If you're a landowner or land professional, you've likely heard of Geographic Information Systems or GIS. It's a technological tool that has revolutionized the way we analyze, interpret, and manage geographical information. From mapping and analysis to decision-making and planning, GIS is an essential tool for land professionals.
What is GIS?
GIS is a computer-based tool used to collect, store, manipulate, analyze, manage, and visualize geographic data. It allows land professionals to capture, query, and interpret large volumes of data and present it in the form of interactive maps, graphs, and charts that can be used for decision-making. GIS works by combining spatial and non-spatial data to create a digital map that provides a better understanding of land and environmental issues.
Spatial analysis is an important component of Geographic Information Systems (GIS). It combines the processes of manipulating, managing, analyzing, and interpreting geographical data to answer questions related to spatial relationships and patterns. Spatial analysis can be used to identify trends and correlations between variables within a geographic area or region.
It can also be used to identify the optimal location for a new business or development project. It can help predict future events, such as natural disasters or changes in population distribution. In addition, it can help assess the potential environmental impacts of certain activities or projects. Spatial analysis is an important tool for GIS and is used to gain greater insight into geographical features, locations, and patterns in order to better inform decision-making and planning processes.
What is GIS used for?
GIS can be applied in a variety of sectors, including agriculture, forestry, real estate, mining, energy, government, and environmental management. Land professionals use GIS to monitor natural resources, plan land use, assess natural hazards, and evaluate land suitability for projects. GIS is a powerful tool for analyzing climate change, population changes, and infrastructure development. It can also be used to study the effect of land use on the environment and the relationship between land use and other features.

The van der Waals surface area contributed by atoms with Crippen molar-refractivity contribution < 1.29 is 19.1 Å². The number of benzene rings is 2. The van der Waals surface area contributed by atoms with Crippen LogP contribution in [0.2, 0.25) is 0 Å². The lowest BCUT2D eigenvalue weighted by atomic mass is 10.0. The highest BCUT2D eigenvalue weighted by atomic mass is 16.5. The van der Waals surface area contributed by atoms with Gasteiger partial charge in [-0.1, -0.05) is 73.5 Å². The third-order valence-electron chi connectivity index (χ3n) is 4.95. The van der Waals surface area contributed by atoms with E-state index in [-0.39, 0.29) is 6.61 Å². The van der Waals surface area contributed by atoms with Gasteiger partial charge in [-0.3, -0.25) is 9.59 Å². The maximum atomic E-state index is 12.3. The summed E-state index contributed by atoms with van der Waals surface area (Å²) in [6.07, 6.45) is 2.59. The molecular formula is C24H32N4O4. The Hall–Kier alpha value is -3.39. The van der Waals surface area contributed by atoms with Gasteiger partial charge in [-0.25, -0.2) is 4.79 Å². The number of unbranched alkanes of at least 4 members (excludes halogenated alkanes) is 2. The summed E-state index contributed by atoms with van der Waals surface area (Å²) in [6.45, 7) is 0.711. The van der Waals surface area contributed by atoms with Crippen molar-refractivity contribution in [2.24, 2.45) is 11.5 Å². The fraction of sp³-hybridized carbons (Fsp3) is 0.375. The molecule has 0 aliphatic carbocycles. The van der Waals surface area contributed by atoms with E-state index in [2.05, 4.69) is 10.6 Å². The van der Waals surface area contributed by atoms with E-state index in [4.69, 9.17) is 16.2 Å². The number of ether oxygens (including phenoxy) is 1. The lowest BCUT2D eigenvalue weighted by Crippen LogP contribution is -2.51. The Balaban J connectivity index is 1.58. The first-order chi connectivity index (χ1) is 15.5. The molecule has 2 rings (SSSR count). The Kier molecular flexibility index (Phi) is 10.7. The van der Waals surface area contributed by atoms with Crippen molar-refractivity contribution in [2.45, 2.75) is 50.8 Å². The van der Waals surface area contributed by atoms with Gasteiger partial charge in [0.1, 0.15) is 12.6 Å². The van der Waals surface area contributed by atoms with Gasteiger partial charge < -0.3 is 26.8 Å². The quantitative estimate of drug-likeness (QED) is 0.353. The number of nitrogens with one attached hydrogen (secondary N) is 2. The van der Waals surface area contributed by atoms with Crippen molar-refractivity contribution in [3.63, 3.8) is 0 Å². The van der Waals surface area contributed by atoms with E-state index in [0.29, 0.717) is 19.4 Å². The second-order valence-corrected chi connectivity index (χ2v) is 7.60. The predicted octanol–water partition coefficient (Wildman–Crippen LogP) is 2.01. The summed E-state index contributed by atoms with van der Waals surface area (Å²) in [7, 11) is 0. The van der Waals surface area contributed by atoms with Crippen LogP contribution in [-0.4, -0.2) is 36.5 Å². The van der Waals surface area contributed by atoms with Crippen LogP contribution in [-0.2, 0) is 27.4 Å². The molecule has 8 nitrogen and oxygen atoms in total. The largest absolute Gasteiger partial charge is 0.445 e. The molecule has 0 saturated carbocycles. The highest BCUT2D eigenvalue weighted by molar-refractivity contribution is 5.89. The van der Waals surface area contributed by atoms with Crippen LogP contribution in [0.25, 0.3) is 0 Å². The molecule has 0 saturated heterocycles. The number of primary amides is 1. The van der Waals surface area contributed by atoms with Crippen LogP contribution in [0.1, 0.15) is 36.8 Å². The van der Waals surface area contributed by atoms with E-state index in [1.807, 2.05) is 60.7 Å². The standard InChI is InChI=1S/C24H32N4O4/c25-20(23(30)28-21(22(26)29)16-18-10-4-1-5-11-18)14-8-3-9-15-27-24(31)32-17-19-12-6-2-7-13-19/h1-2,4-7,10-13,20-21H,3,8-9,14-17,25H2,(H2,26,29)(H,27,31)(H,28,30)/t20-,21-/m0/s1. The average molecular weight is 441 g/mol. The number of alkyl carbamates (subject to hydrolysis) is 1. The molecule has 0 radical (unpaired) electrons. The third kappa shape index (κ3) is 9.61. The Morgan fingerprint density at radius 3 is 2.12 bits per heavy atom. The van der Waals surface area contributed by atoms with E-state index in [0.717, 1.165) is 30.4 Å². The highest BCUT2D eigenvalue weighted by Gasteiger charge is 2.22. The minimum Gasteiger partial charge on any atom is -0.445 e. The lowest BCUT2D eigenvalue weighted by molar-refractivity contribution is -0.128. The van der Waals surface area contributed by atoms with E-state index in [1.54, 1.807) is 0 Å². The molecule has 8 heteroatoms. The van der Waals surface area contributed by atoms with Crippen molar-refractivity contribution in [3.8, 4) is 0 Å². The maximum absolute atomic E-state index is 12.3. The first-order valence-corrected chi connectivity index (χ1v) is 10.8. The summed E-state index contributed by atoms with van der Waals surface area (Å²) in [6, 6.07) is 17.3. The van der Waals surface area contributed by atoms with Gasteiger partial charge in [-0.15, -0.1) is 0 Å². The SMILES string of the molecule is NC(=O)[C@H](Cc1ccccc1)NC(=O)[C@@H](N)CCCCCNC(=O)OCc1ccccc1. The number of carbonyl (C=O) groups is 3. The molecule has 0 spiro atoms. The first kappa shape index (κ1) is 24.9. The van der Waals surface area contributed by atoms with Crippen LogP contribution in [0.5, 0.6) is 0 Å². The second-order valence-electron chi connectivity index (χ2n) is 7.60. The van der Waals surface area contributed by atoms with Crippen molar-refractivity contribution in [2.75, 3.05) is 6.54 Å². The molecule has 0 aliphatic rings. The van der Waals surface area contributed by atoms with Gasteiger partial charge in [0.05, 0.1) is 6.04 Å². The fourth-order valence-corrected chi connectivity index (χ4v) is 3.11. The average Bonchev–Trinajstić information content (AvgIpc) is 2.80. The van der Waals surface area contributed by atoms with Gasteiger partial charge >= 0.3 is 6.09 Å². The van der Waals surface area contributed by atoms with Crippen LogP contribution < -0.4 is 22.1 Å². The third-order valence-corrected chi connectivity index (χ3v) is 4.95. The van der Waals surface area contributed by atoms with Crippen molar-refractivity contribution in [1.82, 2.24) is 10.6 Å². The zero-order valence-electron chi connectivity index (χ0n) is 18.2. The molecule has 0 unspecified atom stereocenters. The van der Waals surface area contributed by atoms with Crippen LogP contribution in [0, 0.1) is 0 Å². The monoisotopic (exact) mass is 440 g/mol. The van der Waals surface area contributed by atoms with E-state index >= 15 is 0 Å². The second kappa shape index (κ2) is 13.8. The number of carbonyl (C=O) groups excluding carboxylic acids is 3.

GIS is used to store, analyze, and manipulate GIS data that includes geographical information or spatial data. This can include features such as streets, lakes, cities, and countries. Other examples of data stored in GIS include elevation models (including digital elevation models), land-use maps, demographic information, soil types, and vegetation types. GIS can also be used to store and analyze non-spatial data, such as economic indicators, population statistics, or environmental measurements. This type of data helps users understand how different factors are related to each other spatially.
The Future of GIS
GIS software tools and applications are always evolving and expanding to provide more value and efficient functionality. Advancements in technology have improved data analysis, data visualization, and data sharing. Today, GIS is cloud-based, making it easier for land professionals to access the software and data from anywhere, including on mobile devices. GIS also now integrates with other software such as weather forecasting tools and social media applications to provide real-time data.
LandGate’s LandApp tool takes GIS to a whole new level. The capabilities of typical GIS tools are available plus many other features including ownership information, property resource data like solar, wind, and EV charging, map creation, and property reports. Many landowners, land professionals, and commercial realtors use our tool daily to consistently beat out their competition and expand their knowledge of property.